Job titles may include:
To further leverage the value and impact of this program, we encourage companies to send cross-functional teams of executives to Wharton. We offer group enrollment benefits to companies sending four or more participants.
Serguei Netessine, PhDSee Faculty Bio
Professor of Operations, Information and Decisions; Vice Dean, Global Initiatives, The Wharton School
Research Interests: Business model innovation, operational excellence and entrepreneurship
Eric Clemons, PhDSee Faculty Bio
Professor of Operations, Information, and Decisions, Professor of Management, The Wharton School
Research Interests: Information technology and business strategy, managing the risk of information technology implementations, risk-reward tradeoffs in outsourcing and off-shoring
Saikat Chaudhuri, DBASee Faculty Bio
Adjunct Associate Professor of Management; Executive Director, Mack Institute for Innovation Management, The Wharton School
Research Interests: Mergers and acquisitions, organizational adaptation, outsourcing, technological innovation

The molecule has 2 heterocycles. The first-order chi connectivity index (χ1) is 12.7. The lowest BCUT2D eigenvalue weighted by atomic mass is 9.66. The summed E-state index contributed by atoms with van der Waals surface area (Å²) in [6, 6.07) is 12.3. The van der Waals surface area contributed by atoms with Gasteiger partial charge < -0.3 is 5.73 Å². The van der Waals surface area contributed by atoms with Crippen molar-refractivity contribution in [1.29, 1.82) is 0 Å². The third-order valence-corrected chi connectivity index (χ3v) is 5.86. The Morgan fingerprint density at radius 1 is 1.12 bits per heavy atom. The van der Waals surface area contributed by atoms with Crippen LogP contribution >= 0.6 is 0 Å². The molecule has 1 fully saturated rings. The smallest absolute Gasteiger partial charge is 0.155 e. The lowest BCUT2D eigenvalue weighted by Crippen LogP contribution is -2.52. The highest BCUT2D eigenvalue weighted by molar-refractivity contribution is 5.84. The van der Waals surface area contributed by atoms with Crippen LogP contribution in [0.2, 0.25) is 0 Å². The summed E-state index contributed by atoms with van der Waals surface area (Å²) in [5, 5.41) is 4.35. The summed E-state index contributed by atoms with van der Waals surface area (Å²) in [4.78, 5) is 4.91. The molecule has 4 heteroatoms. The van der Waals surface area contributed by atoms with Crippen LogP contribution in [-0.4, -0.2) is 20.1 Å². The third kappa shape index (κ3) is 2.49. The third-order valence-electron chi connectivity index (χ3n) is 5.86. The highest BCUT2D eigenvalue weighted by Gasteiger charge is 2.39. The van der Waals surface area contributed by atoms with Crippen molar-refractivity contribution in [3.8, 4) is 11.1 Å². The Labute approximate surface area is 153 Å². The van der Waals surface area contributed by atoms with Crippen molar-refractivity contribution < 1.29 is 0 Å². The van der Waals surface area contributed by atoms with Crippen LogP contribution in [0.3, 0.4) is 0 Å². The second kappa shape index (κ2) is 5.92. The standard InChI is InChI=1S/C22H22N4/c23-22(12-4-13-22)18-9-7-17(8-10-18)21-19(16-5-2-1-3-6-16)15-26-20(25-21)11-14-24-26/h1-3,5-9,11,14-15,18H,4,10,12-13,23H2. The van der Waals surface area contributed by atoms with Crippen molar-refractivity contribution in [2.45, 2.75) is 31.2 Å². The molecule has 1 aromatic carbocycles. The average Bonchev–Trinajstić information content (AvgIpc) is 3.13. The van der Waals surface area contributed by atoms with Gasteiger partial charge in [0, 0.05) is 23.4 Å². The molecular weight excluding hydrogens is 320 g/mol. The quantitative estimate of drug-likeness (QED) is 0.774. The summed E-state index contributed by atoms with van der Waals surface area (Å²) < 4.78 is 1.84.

Kartik Hosanagar, PhDSee Faculty Bio
John C. Hower Professor; Professor of Operations, Information, and Decisions, The Wharton School
Research Interests: Internet advertising, internet marketing, and media
Rahul Kapoor, PhDSee Faculty Bio
Associate Professor of Management, The Wharton School
Research Interests: Innovation, technology management and strategy, industry evolution, firm boundaries, business ecosystems
Nancy Rothbard, PhDSee Faculty Bio
David Pottruck Professor; Professor of Management; Chairperson, Management Department, The Wharton School
Research Interests: Emotion and identity, work motivation and engagement, work-life and career development
Download the program schedule, including session details.
Tuition for this program includes lodging and most meals. Prices are subject to change.